Researchers from the Seoul National University Biorobotics Laboratory have developed a lightweight and low-profile crawling phone case robot. The legs retract flat when not in use, keeping the form factor as small as possible. According to IEEE Spectrum:
To move the robot forward, a linkage (attached to a motor through a gearbox) pushes the leg back against the ground, as the knee joint keeps the leg straight. On the return stroke, the joint allows the leg to fold, making it compliant so that it doesn't exert force on the ground. The transmission that sends power from the gearbox to the legs is just 1.5-millimeter thick, but this incredibly thin and lightweight mechanical structure is quite powerful. A non-phone case version of the robot, weighing about 23 g, is able to crawl at 21 centimeters per second while carrying a payload of just over 300 g. That's more than 13 times its body weight.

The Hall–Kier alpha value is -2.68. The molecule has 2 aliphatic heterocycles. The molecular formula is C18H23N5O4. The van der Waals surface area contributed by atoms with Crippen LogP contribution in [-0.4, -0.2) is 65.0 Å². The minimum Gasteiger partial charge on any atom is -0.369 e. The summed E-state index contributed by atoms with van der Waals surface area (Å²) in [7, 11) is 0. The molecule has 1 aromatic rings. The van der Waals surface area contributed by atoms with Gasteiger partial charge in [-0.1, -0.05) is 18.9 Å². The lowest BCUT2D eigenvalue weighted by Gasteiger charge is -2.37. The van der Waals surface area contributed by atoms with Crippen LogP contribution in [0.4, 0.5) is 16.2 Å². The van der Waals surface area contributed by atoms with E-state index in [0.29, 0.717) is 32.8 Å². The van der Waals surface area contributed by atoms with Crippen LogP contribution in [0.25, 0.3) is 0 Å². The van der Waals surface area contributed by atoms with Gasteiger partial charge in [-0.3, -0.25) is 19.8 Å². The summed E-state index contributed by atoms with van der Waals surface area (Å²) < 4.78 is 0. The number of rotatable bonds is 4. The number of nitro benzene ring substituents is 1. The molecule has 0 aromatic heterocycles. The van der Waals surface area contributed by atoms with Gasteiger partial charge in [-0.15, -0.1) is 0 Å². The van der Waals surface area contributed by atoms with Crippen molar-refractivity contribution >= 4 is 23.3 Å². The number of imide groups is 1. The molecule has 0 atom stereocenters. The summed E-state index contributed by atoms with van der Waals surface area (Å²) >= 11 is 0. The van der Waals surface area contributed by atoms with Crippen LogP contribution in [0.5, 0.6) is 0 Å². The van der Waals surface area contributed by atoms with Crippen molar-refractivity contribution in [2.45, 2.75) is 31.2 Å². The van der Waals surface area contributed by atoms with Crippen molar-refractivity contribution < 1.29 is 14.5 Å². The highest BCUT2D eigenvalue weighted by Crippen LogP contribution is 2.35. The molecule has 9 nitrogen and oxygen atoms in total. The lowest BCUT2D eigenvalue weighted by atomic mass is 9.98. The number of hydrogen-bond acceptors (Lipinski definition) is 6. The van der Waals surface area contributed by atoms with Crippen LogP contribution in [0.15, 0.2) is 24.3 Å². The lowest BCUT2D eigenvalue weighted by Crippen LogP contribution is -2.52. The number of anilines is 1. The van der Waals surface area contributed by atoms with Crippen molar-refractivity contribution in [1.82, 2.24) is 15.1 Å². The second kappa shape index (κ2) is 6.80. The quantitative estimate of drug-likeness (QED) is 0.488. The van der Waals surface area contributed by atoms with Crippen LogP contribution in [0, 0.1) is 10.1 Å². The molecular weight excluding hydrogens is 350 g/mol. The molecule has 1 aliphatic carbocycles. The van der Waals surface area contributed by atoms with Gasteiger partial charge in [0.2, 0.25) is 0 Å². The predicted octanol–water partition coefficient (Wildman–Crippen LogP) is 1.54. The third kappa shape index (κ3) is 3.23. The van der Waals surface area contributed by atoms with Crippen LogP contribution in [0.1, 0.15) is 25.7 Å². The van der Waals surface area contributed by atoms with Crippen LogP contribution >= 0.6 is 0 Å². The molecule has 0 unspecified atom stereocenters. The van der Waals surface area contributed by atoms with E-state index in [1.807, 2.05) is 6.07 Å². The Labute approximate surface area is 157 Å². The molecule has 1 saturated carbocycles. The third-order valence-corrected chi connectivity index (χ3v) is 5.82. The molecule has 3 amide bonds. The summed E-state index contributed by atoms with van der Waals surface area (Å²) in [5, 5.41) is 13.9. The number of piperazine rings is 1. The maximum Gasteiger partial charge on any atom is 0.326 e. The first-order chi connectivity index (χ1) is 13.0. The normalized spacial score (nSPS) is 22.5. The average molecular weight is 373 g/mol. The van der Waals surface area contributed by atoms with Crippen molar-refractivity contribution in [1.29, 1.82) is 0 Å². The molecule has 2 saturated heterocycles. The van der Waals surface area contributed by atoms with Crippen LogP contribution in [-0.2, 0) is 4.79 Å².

Okay, so it can't technically choose where to crawl, it can sort of just vibrate itself in a relative forward motion. However, it's not hard to imagine this thing with enough sensors to actually make it functional enough to crawl to a charging pad or, better yet, into your hand. Sure, right now it looks like a disgusting vibrating phone monster, but imagine if that disgusting vibrating phone monster could also think. No matter where you go, you look over your shoulder and there's your phone. Sitting. Waiting. Plotting.
Keep going for video of the case in action.